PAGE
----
We went back to Christ Church tonight for the Compline service. Compline is a traditional prayer service that you can learn more about here.
Compline is like no other Sunday night service I’ve previously attended. For one thing, it’s so quiet. Jenna tried whispering to us between songs and she may as well have been yelling, it was so quiet in there. It was kind of like a funeral, without all the sadness. The service is sung by the Christ Church Compline Choir, which is unaccompanied, but so different from the a cappella singing Chad and I grew up with in the Church of Christ. The two are worlds apart musically, and many of the hymns we grew up singing spoke more to each other (“Farther along, we’ll know all about it”) than to God. The Compline choir sings centuries-old prayers, like this one by John Milton:
“Lord, for they tender mercy’s sake lay not our sins to our charge; but forgive that is past and give us grace to amend our sinful lives; to decline from sin, and incline to virtue, that we may walk in an upright heart before thee this night and evermore.”
The service also had “Versicle” and “the Collects,” new terms to me. And another profound difference was the absence of social interaction. No one stood around talking after it was over. That’s not what this time is for. It’s more of an intimate time between God and the faithful. I like that. I just wish that it hadn’t been so short. Compline typically lasts 15-20 minutes, quite a switch for those of us who are used to settling in for at least an hour of church. Even 4-year-old Jenna whimpered “But I don’t want to go home yet.”
Lately I’ve been thinking about what it means to belong somewhere. As a minister’s kid, I moved around a lot growing up until we finally settled in Beaumont, TX, when I was 12. Beaumont was my dad’s hometown. His parents had moved there during the Depression. There have been Hambys in the Beaumont area since around 1930. I remember riding down 11th Street and seeing my last name on the sign outside my grandfather’s accounting firm: “HAMBY, FUNCHESS & WHITE.” The sign reminded me that I had roots in that town. I belonged there. It was my home.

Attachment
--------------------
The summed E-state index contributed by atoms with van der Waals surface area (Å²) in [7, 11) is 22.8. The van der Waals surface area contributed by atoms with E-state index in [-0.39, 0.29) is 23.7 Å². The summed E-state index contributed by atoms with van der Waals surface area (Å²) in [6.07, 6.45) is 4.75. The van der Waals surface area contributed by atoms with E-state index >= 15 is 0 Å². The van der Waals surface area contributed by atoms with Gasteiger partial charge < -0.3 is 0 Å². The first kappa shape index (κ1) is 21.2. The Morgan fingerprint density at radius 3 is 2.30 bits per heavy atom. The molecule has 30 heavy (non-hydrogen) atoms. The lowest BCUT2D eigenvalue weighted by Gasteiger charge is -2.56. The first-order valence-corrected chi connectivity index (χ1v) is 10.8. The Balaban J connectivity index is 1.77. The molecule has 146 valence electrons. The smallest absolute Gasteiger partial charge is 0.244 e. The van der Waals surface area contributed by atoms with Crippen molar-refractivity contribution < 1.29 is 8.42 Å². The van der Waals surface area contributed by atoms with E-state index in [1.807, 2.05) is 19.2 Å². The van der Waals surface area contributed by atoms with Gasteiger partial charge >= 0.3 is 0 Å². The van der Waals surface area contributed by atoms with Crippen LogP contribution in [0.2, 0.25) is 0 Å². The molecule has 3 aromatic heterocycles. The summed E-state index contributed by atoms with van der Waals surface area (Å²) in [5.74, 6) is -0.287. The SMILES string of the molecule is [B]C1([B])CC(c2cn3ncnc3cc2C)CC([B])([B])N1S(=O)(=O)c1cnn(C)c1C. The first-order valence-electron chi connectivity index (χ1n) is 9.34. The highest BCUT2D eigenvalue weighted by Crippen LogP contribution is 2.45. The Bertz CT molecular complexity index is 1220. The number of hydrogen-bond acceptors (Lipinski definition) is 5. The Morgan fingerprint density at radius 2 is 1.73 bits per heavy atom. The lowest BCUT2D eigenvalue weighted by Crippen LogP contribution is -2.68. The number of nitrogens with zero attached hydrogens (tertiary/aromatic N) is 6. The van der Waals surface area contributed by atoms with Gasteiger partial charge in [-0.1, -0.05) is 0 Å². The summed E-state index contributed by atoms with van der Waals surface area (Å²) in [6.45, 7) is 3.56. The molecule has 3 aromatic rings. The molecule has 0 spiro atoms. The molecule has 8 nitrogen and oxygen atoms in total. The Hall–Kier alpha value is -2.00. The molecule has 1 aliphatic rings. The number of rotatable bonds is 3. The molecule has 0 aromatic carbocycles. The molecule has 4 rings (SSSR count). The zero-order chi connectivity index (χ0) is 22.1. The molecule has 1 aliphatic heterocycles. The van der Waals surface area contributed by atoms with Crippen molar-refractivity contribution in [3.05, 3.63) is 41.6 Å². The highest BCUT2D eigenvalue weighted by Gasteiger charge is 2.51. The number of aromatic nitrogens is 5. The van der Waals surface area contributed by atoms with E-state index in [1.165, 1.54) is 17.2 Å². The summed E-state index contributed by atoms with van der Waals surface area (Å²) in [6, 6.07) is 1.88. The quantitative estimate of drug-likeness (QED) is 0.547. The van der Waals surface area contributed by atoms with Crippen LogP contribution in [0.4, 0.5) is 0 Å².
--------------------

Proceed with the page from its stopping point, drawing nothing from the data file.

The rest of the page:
Beaumont is a very different place now, but I’ll always think of it as home, in a way. All four of my grandparents are buried there, in a cemetery thick with grand oak trees strung with Spanish moss on the banks of the Neches River. My parents will be buried there someday, too. I’ll always find my way back to Beaumont because that’s where “my people” are – living and dead.
Now I live in another state where, except for a great-grandmother from Pine Bluff and some distant relatives associated with Harding, I have no familial connections. It’s nice here. I like it. I can see staying here for a long time. Belonging here is another story, though. I guess I don’t have to feel like I belong somewhere to like living there. It’s a feeling I’m not used to, though. I don’t know how to get used to it.
But tonight, in that church I’ve only visited on one other occasion, I belonged. We all did. That entire roomful of strangers. The man behind us who muttered all the words to the service along with the officiant. The woman on the kneeling bench who was oblivious to everyone around her. We clung to the common thread of being sinners who long for upright hearts; who reach upward to a Father who ever reaches down to us. Maybe church is only supposed to be about one relationship – that relationship that sin should sever but there, amid the candlelight and ancient words, is whole and complete.
I probably could get used to that. I just need more time, though. Any churches out there with three-hour Compline services? That would be a good start.